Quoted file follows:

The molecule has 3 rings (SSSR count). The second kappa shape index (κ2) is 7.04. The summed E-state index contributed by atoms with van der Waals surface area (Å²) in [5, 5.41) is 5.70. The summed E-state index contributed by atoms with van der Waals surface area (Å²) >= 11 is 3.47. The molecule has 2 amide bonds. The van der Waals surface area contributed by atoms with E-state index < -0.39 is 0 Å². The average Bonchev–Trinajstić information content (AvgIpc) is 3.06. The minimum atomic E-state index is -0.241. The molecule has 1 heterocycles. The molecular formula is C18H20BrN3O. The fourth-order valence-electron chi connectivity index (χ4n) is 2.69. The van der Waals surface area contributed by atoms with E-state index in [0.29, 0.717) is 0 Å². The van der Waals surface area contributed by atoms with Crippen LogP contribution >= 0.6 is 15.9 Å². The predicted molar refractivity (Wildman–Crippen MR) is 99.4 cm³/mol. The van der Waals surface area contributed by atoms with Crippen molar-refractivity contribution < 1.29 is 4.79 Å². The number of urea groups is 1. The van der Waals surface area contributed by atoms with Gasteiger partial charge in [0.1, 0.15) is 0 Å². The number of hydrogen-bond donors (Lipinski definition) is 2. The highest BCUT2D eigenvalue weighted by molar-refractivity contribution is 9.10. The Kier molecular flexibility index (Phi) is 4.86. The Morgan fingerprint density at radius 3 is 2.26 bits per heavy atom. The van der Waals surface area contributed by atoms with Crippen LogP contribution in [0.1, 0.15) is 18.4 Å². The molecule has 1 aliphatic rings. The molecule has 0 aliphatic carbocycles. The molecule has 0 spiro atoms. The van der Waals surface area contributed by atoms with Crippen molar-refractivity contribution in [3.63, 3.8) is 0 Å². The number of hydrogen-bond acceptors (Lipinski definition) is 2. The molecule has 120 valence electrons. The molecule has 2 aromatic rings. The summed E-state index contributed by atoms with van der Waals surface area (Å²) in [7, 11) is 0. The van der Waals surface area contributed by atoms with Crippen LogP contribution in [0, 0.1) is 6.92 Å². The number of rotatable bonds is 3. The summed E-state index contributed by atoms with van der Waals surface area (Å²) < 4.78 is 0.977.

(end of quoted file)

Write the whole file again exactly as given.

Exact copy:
The molecule has 3 rings (SSSR count). The second kappa shape index (κ2) is 7.04. The summed E-state index contributed by atoms with van der Waals surface area (Å²) in [5, 5.41) is 5.70. The summed E-state index contributed by atoms with van der Waals surface area (Å²) >= 11 is 3.47. The molecule has 2 amide bonds. The van der Waals surface area contributed by atoms with E-state index < -0.39 is 0 Å². The average Bonchev–Trinajstić information content (AvgIpc) is 3.06. The minimum atomic E-state index is -0.241. The molecule has 1 heterocycles. The molecular formula is C18H20BrN3O. The fourth-order valence-electron chi connectivity index (χ4n) is 2.69. The van der Waals surface area contributed by atoms with E-state index in [0.29, 0.717) is 0 Å². The van der Waals surface area contributed by atoms with Crippen LogP contribution >= 0.6 is 15.9 Å². The predicted molar refractivity (Wildman–Crippen MR) is 99.4 cm³/mol. The van der Waals surface area contributed by atoms with Crippen molar-refractivity contribution < 1.29 is 4.79 Å². The number of urea groups is 1. The van der Waals surface area contributed by atoms with Gasteiger partial charge in [0.1, 0.15) is 0 Å². The number of hydrogen-bond donors (Lipinski definition) is 2. The highest BCUT2D eigenvalue weighted by molar-refractivity contribution is 9.10. The Kier molecular flexibility index (Phi) is 4.86. The Morgan fingerprint density at radius 3 is 2.26 bits per heavy atom. The van der Waals surface area contributed by atoms with Crippen LogP contribution in [0.1, 0.15) is 18.4 Å². The molecule has 1 aliphatic rings. The molecule has 0 aliphatic carbocycles. The molecule has 0 spiro atoms. The van der Waals surface area contributed by atoms with Crippen molar-refractivity contribution in [3.63, 3.8) is 0 Å². The number of hydrogen-bond acceptors (Lipinski definition) is 2. The molecule has 120 valence electrons. The molecule has 2 aromatic rings. The summed E-state index contributed by atoms with van der Waals surface area (Å²) in [7, 11) is 0. The van der Waals surface area contributed by atoms with Crippen LogP contribution in [0, 0.1) is 6.92 Å². The number of rotatable bonds is 3. The summed E-state index contributed by atoms with van der Waals surface area (Å²) < 4.78 is 0.977.